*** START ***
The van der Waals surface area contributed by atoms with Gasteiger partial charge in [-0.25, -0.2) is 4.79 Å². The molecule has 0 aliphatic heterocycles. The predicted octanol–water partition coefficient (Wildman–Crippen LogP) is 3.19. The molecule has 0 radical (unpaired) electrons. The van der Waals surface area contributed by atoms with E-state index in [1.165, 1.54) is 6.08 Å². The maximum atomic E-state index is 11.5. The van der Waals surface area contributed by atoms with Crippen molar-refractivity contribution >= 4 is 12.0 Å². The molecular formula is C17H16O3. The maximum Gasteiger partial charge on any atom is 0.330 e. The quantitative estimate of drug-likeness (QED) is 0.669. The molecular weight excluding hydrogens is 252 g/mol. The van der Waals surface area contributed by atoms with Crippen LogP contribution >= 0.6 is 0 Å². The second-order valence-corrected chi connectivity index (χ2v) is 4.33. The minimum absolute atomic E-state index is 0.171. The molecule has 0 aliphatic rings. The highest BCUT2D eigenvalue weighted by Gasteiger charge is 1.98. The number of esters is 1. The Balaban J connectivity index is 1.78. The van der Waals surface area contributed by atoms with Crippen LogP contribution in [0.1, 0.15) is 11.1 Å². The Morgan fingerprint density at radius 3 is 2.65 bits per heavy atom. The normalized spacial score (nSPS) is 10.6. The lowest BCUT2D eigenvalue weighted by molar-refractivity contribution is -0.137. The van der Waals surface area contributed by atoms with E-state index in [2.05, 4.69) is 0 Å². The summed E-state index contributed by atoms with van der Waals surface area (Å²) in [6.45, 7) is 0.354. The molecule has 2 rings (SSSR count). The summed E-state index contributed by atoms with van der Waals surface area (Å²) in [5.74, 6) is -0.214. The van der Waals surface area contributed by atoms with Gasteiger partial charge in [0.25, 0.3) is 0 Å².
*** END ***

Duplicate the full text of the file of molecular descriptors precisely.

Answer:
The van der Waals surface area contributed by atoms with Gasteiger partial charge in [-0.25, -0.2) is 4.79 Å². The molecule has 0 aliphatic heterocycles. The predicted octanol–water partition coefficient (Wildman–Crippen LogP) is 3.19. The molecule has 0 radical (unpaired) electrons. The van der Waals surface area contributed by atoms with E-state index in [1.165, 1.54) is 6.08 Å². The maximum atomic E-state index is 11.5. The van der Waals surface area contributed by atoms with Crippen molar-refractivity contribution >= 4 is 12.0 Å². The molecular formula is C17H16O3. The maximum Gasteiger partial charge on any atom is 0.330 e. The quantitative estimate of drug-likeness (QED) is 0.669. The molecular weight excluding hydrogens is 252 g/mol. The van der Waals surface area contributed by atoms with Crippen LogP contribution >= 0.6 is 0 Å². The second-order valence-corrected chi connectivity index (χ2v) is 4.33. The minimum absolute atomic E-state index is 0.171. The molecule has 0 aliphatic rings. The highest BCUT2D eigenvalue weighted by Gasteiger charge is 1.98. The number of esters is 1. The Balaban J connectivity index is 1.78. The van der Waals surface area contributed by atoms with Crippen LogP contribution in [0.1, 0.15) is 11.1 Å². The Morgan fingerprint density at radius 3 is 2.65 bits per heavy atom. The normalized spacial score (nSPS) is 10.6. The lowest BCUT2D eigenvalue weighted by molar-refractivity contribution is -0.137. The van der Waals surface area contributed by atoms with E-state index in [2.05, 4.69) is 0 Å². The summed E-state index contributed by atoms with van der Waals surface area (Å²) in [6.45, 7) is 0.354. The molecule has 2 rings (SSSR count). The summed E-state index contributed by atoms with van der Waals surface area (Å²) in [5.74, 6) is -0.214. The van der Waals surface area contributed by atoms with Gasteiger partial charge in [0.25, 0.3) is 0 Å².